What do the State Department and the Arab League have in common? Both believe in wishful thinking. But while the Arab League version is farce, the State Department version could well end in tragedy.
Last week, the Arab League asked Hamas leader Khaled Meshal to convince Syrian President Bashar al-Assad to stop slaughtering Syrian protesters. After all, an organization that kneecapped opponents and threw them off rooftops during its 2007 takeover of Gaza is the obvious choice to convince Assad to treat his own opponents more gently. Were it not already amply clear that League efforts to stop the violence in Syria are mere lip service, this might be tragic; as it is, one can only laugh.
But the State Department’s wishful thinking is far more troubling. Last Thursday, department spokeswoman Victoria Nuland told reporters that the Muslim Brotherhood, which won Egypt’s recent elections, positively won’t abandon the peace treaty with Israel. How does she know? Because the group has given Washington private assurances to that effect – and private assurances in English are obviously far more reliable than Brotherhood leaders’ numerous public pledges in Arabic to scrap the treaty.
Earlier last week, for instance, the party’s deputy leader, Rashad Bayoumi, told the Arabic daily Al-Hayat that for a Muslim Brotherhood government to recognize Israel “is not an option, whatever the circumstances, we do not recognize Israel at all. It’s an occupying criminal enemy.” A Brotherhood government would therefore “take legal action against the peace treaty” by putting it to a referendum –where polls show a majority would favor scrapping it. “We must return this agreement to the people and let them have their say about whether this agreement hurts Egyptian interests and sovereignty,” he explained.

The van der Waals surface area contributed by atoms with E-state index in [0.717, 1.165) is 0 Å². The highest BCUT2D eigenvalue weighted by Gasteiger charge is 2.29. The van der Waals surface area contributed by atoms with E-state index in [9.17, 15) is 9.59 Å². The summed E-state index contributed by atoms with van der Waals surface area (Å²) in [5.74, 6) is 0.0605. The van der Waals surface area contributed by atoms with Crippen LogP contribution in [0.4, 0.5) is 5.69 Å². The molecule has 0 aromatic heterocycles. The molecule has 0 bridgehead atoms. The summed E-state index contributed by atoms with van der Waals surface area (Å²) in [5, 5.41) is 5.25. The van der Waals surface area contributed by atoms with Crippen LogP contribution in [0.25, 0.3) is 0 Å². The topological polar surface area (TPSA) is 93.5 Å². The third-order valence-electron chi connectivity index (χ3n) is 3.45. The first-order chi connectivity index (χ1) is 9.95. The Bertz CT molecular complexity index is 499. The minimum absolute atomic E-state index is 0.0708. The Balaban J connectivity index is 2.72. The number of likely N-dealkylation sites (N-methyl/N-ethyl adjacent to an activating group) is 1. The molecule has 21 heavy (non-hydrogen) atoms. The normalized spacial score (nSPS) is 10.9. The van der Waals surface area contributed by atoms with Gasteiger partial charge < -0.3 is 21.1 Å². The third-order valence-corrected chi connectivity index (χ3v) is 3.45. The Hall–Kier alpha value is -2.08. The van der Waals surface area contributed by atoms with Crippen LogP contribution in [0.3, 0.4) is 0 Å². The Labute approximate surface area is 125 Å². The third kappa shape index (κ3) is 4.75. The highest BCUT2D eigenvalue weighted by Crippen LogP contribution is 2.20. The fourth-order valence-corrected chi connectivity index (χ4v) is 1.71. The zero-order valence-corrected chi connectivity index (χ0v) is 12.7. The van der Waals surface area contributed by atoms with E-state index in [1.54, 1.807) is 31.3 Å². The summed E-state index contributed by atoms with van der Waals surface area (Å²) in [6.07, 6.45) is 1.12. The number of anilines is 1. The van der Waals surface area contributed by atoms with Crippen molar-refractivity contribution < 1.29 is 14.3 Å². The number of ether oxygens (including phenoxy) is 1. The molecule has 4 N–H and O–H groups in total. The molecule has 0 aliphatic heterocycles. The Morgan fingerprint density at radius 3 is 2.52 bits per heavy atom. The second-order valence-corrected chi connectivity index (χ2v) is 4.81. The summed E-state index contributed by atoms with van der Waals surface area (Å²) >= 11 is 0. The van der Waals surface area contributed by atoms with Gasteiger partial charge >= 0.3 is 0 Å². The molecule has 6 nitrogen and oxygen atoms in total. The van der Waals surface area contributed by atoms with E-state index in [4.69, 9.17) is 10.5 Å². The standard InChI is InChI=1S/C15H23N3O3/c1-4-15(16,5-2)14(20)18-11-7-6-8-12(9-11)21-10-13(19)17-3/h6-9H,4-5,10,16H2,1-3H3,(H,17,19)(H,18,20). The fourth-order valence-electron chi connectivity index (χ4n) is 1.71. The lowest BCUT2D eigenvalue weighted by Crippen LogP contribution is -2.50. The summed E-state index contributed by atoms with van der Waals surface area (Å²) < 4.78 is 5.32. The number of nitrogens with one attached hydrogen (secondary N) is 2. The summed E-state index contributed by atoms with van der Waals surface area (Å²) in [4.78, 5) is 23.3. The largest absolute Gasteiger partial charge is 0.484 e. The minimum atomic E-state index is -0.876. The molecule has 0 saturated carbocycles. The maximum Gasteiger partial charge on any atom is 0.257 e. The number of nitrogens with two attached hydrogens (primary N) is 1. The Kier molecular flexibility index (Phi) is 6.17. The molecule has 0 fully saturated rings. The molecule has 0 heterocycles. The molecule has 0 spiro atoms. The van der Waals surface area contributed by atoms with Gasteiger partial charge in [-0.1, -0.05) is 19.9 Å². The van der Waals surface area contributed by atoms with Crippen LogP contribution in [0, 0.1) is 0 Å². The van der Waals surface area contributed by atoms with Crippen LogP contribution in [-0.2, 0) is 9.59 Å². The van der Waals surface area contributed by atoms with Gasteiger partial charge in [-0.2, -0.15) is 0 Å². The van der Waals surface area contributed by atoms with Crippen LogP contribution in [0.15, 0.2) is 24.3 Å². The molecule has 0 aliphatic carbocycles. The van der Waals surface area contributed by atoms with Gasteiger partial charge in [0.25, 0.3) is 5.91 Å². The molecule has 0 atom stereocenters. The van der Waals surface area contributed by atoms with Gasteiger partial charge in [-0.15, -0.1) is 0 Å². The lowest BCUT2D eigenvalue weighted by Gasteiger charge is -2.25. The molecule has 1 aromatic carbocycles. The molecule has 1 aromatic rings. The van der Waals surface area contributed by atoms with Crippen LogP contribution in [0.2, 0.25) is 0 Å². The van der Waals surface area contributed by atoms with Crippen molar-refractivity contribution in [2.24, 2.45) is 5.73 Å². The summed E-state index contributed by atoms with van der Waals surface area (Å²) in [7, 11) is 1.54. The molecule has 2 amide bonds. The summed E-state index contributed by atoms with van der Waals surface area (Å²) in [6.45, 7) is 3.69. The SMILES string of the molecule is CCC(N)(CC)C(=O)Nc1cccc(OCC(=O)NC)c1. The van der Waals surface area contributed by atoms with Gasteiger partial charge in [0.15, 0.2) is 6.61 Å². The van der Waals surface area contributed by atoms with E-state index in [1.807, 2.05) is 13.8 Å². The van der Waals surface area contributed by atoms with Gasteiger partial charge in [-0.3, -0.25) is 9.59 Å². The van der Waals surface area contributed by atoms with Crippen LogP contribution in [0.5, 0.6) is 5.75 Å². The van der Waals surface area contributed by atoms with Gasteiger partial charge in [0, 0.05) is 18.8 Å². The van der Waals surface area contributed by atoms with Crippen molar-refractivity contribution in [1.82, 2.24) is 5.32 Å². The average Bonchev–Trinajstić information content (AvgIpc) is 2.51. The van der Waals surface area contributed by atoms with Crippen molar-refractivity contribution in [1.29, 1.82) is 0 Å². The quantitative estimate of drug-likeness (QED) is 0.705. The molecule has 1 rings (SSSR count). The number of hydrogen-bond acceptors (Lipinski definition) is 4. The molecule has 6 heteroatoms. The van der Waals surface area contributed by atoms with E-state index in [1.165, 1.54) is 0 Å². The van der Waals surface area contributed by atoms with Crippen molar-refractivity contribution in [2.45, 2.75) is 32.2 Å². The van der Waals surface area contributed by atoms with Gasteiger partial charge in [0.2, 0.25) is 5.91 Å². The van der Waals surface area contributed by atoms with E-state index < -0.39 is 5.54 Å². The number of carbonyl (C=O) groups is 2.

Last month, party Secretary-General Mahmoud Hussein made similar remarks to Asharq al-Awsat. Denying the Brotherhood had reached any understanding with Washington on preserving the treaty, he said the organization in fact intends to ask the new parliament – where the Brotherhood and another Islamist party, Al-Nour, will together have a roughly two-thirds majority – to reconsider it.
Experience has repeatedly proven that what Arab leaders say in Arabic to their own people is a far better guide to their intentions than what they say in English to Westerners. Yasser Arafat, for instance, repeatedly told Westerners he wanted peace with Israel even as he promised in Arabic to continue pursuing terror; only after the second intifada erupted in 2000 did Western leaders finally realize the Arabic statements were the truth. Similarly, Saddam Hussein invaded Kuwait just days after promising the U.S. government that despite his repeated threats to do exactly that and the 30,000 troops he had massed on the border, he had no such intention. But Washington has learned nothing from its past mistakes: It would still rather believe what the Brotherhood says privately in English.
The tragedy is that Washington does have leverage with Egypt, thanks to the $1.3 billion in annual aid it provides. But you can’t use leverage to try to head off a problem unless you acknowledge the problem exists.
The Obama administration evidently prefers to pretend the peace treaty is in no danger. And by the time it wakes up to the truth, it may well be too late.